The Ministry of Justice has insisted that civil courts have not been adversely affected by last year’s deep cuts – despite fresh criticism of the changes from the country’s most senior judges.
The Judicial Executive Board, whose membership includes master of the rolls Lord Dyson and lord chief justice Sir John Thomas, last week made its most damning attack on the consequences of last year’s civil legal aid cuts.
In its response to the first year of the regime introduced by the Legal Aid, Sentencing and Punishment of Offenders Act (LASPO), the board described an ‘unprecedented increase’ in the number of litigants in person.
As a result, meritorious cases have been dropped, weak cases allowed to proceed and huge demands placed on court staff to offer help to vulnerable litigants, the judges said. The response also questioned expected savings given the ‘adverse effect’ on courts’ administration and efficiency.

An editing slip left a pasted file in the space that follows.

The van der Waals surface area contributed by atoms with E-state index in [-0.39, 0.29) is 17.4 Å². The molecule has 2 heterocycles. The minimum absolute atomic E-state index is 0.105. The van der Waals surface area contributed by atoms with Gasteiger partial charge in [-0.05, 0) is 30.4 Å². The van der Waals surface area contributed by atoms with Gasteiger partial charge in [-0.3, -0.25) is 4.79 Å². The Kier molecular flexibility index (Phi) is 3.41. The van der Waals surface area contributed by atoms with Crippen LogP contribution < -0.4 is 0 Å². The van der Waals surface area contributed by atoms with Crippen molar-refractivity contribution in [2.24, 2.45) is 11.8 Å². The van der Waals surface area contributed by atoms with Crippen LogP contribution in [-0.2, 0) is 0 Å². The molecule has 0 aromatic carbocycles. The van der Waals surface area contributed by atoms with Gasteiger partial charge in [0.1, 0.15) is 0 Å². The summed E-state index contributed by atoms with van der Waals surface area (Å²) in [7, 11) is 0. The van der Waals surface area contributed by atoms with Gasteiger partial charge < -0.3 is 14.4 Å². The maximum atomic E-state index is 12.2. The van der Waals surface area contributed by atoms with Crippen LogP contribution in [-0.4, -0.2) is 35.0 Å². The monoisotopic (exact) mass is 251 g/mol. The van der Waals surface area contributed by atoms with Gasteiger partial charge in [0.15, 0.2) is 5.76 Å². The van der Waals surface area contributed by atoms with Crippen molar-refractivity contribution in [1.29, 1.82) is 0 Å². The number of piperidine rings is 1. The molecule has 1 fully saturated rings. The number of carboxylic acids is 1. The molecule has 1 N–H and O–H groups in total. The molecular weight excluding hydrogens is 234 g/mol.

However, a spokesman for the MoJ said its latest figures show family court performance ‘is being maintained’, with the average time taken to complete cases remaining ‘steady’ since April 2013.
‘We have listened closely to any concerns raised and are committed to reviewing certain aspects of the scheme in response,’ he added.
The spokesman said LASPO was necessary both to meet an ‘unprecedented financial challenge’ and to resolve a situation where court had become the ‘default option’.
He denied that legal aid cuts are solely responsible for the increase in LiPs, adding: ‘There have always been a significant number of people representing themselves in court — they did in around half of all private law cases in 2012.’
The government said its policy now is to guide litigants towards mediation. But that assertion was dismissed by the board, which said take-up of mediation and ADR has fallen.
‘The judiciary’s perception is that cases which may never have been brought or compromised at an early stage are now often fully contested, requiring significantly more judicial involvement and causing delays,’ it said.